Rental scams come in various forms, tenants must be aware of all warning signs

11 June 2015

There have been various warnings issued over the years and rental scams come in many guises, and keep evolving. With this in mind, tenants need to be constantly aware of all the things that might not “add up” when they look for a property to rent, says Gail Cawood, rental manager for Knight Frank Residential SA.

There are numerous things that need to be remembered when looking for a rental property, especially when one is going through free online advertising sites, where there are often properties advertised with very little information about the physical location of the person advertising or the property itself, she said.

The types of scams being run at the moment are:

-    Where the property does not actually exist in the form that it is being advertised online. This is where the scam artist has taken photos from someone else’s website or advert and reuses them as their own. They make up an address and a rental and when potential tenants respond (usually only their email address is given), they usually say they are out of town or the country and have to arrange for keys to be given to the tenant for viewing. They then ask for a security deposit in order to get the keys.

-    Another possible scenario is where the property and possibility of renting it does exist but the scam artist “steals” the advert and places it with their own contact details. Any respondents will be able to drive past the property or look for it on a map and think that it is fine. They might then apply and sign a lease (which is usually all via email, again because the supposed landlord says he is out of town) but when it comes to getting the keys, they find that they have signed a lease with a bogus agent or landlord.

In both of the scenarios above the prospective tenants would usually be told that the unit is in high demand and that the deposit payment must be made with some urgency to secure the unit.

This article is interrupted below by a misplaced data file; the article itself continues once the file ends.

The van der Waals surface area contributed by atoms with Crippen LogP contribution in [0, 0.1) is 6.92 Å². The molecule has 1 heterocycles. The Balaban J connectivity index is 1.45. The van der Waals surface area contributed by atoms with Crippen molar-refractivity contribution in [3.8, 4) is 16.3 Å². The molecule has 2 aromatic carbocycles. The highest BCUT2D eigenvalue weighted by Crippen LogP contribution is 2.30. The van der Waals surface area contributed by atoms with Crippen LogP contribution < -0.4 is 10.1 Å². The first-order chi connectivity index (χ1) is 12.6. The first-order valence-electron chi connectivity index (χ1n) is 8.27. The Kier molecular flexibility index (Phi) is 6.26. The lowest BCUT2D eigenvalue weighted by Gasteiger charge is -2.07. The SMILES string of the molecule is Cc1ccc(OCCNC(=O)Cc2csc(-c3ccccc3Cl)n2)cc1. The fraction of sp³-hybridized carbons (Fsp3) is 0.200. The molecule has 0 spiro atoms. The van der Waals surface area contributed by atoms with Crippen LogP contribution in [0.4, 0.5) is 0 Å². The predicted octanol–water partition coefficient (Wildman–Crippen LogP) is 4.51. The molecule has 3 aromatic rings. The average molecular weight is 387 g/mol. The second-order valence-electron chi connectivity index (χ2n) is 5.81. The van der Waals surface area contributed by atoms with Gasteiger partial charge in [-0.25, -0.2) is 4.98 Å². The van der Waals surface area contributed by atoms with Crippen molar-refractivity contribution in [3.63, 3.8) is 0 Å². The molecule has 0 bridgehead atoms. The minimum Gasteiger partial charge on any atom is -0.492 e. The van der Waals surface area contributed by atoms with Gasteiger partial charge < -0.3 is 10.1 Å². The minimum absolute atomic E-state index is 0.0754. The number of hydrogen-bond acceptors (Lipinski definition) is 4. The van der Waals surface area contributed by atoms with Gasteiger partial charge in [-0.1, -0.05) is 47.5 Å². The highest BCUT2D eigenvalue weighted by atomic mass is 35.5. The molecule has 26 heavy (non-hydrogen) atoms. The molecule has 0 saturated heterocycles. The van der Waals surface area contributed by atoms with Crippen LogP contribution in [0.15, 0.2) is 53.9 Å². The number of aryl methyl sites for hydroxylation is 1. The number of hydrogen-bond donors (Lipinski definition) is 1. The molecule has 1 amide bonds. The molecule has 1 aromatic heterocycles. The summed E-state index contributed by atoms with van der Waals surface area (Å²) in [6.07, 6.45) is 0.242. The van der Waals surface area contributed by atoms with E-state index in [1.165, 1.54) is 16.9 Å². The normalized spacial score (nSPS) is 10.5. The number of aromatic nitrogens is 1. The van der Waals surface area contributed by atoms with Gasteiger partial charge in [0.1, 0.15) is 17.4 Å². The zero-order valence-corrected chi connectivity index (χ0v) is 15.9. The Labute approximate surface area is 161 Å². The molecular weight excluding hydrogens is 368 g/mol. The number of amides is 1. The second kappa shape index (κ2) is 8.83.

“Never, ever,” warns Cawood, “be willing to pay over any money unless the property has been viewed and the agent or landlord is willing to meet you in person at the property to be rented.”

If the agent is a legitimate agent, he will be willing to meet the tenant in person, preferably at his offices, to sign the lease and to go through all the finer details of the agreement, as well as being able to produce a valid Fidelity Fund Certificate. Even if an agent is a one man operation, and works from home, he will still need to have an FFC in order to work as an estate agent legally, said Cawood.

If there is no agent involved, and the landlord is advertising privately, he should be able to meet the tenant in person to view the property, hand over an application form, sign a lease, and hand over the keys. If ever a supposed landlord says he is out of town and has to get the keys from someone to deliver or courier to the tenant, warning bells should be ringing, said Cawood.

Landlords and agents alike will usually ask for various information from tenants and the application form will often be comprehensive. If things such as proof of earnings, previous rental information, employment information and references are not asked for, the tenants need to ask the question, “Why?”

In addition to relevant information being asked for, said Cawood, all bona fide agents will have to FICA tenants and will do a credit check. The prospective tenant needs to sign the application form giving permission to do a credit check on them. 

“With all rentals, whether through an agent or a private landlord, if it sounds too good to be true, it is,” said Cawood. “If the rent is low, if they do not do a comprehensive background check, or if they seem lax in the management of the property, these could all be warning signs that the rental is not a legitimate one and the tenant should ask many more questions to be sure that it is.”